- Ballade to the Moon Daniel Elder
- Break Forth, O Beauteous Heavenly Light JS Bach
- Christian Goodnight Sankey/Doudney
- Daniel, Daniel, Servant of the Lord arr. Undine Moore
- Dona Nobis Pacem Mozart/Liebergen
- Imagine John Lennon/Pentatonix
- Long Tim Ago Aaron Copland/Irving Fine
- My Lord, What a Morning Harry T. Burleigh
- Lullabye Billy Joel/Lawson
Contact me to join or discuss email@example.com; 978-257-1192
Time to sign up for the Fall Share
We have 71 shareholders lined up for the fall and at this point are looking to take on a total of 80. So, only nine share spaces still available. Now is a great time to sign up for 4 more weeks of great food. The greens are growing nicely in the fields and we are starting the process of storing the crops like onions, potatoes and winter squash. This is a large share. What you can’t eat right away you can save for December and January. Enjoy!
Workshops at MHOF
One more workshops coming up this fall
Hedgerows for Food and Diversity; Agroforestry on Farms and Homesteads
Saturday, October 7, 2023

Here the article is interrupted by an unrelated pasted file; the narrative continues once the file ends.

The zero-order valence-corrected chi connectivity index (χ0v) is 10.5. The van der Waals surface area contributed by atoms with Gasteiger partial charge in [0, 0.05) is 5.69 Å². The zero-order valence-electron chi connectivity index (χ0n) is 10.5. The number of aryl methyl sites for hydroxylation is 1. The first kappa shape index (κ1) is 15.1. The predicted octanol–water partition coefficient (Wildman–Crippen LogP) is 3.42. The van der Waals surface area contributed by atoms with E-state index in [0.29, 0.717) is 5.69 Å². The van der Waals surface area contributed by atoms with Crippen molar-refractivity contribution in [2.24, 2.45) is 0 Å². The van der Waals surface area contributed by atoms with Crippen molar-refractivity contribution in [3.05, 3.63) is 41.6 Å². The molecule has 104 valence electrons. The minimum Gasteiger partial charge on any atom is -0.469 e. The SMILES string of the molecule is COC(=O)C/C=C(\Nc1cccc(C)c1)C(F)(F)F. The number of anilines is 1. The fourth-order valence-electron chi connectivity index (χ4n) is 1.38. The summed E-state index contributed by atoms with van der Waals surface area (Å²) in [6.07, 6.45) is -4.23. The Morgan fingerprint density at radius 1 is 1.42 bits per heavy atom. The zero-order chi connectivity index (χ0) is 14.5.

10am – 3pm
Many Hands Sustainability Center
411 Sheldon Road, Barre, MA
With Jono Neiger as our workshop leader we’ll first look at Many Hands Organic Farm through the lens of whole systems design. We will explore, and literally dig into, areas of the farm to see how the complexity of soils, water, vegetation, microclimates, and more are interwoven and incorporated into farm management. Finally, we will look at specific field edges to see how they might become multi-functional hedgerows. We’ll walk through hedgerow design- looking at specific edges, identifying trees species, installation, and management strategies.
Hedgerows are an agroforestry strategy the goes far back into human landscape management- where trees, shrubs with other plants are employed and orchestrated to function in many ways. They can function for windbreaks, fuel, fodder, pollination habitat, carbon sinks, and much more. These field and farm edges provide an opportunity to separate and interconnect parts of the landscape. Design and planning of hedgerows is both simple and complex and a chance to diversify the farm.